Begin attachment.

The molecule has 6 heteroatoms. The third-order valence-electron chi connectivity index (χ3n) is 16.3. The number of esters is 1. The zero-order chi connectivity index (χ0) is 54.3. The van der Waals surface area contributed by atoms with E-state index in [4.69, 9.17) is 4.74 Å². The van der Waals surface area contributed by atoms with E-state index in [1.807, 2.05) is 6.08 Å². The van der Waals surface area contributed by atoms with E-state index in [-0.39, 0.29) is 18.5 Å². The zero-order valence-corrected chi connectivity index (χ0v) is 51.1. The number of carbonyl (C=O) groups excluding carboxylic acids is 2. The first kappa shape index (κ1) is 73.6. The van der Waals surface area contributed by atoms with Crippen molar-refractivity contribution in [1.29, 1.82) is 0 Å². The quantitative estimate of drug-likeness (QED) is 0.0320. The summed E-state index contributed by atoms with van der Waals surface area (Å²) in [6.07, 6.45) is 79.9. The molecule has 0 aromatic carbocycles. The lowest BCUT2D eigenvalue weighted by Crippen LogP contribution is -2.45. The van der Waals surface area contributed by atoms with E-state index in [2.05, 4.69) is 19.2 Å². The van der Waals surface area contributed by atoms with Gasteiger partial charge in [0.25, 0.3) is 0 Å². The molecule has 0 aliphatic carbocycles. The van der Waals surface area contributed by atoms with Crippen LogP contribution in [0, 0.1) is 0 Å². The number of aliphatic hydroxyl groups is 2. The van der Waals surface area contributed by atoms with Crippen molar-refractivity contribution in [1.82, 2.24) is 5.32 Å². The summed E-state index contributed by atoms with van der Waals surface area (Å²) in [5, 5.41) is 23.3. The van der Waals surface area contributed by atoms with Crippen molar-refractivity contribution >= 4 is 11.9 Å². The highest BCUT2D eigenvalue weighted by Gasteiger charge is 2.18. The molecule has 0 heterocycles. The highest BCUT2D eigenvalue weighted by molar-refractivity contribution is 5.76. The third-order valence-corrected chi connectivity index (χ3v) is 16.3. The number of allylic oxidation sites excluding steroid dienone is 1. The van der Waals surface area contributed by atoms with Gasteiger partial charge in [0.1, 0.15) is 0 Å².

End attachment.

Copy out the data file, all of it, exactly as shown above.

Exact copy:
The molecule has 6 heteroatoms. The third-order valence-electron chi connectivity index (χ3n) is 16.3. The number of esters is 1. The zero-order chi connectivity index (χ0) is 54.3. The van der Waals surface area contributed by atoms with E-state index in [4.69, 9.17) is 4.74 Å². The van der Waals surface area contributed by atoms with E-state index in [1.807, 2.05) is 6.08 Å². The van der Waals surface area contributed by atoms with E-state index in [-0.39, 0.29) is 18.5 Å². The zero-order valence-corrected chi connectivity index (χ0v) is 51.1. The number of carbonyl (C=O) groups excluding carboxylic acids is 2. The first kappa shape index (κ1) is 73.6. The van der Waals surface area contributed by atoms with Crippen molar-refractivity contribution in [1.29, 1.82) is 0 Å². The quantitative estimate of drug-likeness (QED) is 0.0320. The summed E-state index contributed by atoms with van der Waals surface area (Å²) in [6.07, 6.45) is 79.9. The molecule has 0 aromatic carbocycles. The lowest BCUT2D eigenvalue weighted by Crippen LogP contribution is -2.45. The van der Waals surface area contributed by atoms with E-state index in [2.05, 4.69) is 19.2 Å². The van der Waals surface area contributed by atoms with Gasteiger partial charge in [0.25, 0.3) is 0 Å². The molecule has 0 aliphatic carbocycles. The van der Waals surface area contributed by atoms with Crippen LogP contribution in [0, 0.1) is 0 Å². The number of aliphatic hydroxyl groups is 2. The van der Waals surface area contributed by atoms with Crippen molar-refractivity contribution in [1.82, 2.24) is 5.32 Å². The summed E-state index contributed by atoms with van der Waals surface area (Å²) in [5, 5.41) is 23.3. The van der Waals surface area contributed by atoms with Crippen molar-refractivity contribution >= 4 is 11.9 Å². The highest BCUT2D eigenvalue weighted by Gasteiger charge is 2.18. The molecule has 0 heterocycles. The highest BCUT2D eigenvalue weighted by molar-refractivity contribution is 5.76. The third-order valence-corrected chi connectivity index (χ3v) is 16.3. The number of allylic oxidation sites excluding steroid dienone is 1. The van der Waals surface area contributed by atoms with Gasteiger partial charge in [0.1, 0.15) is 0 Å².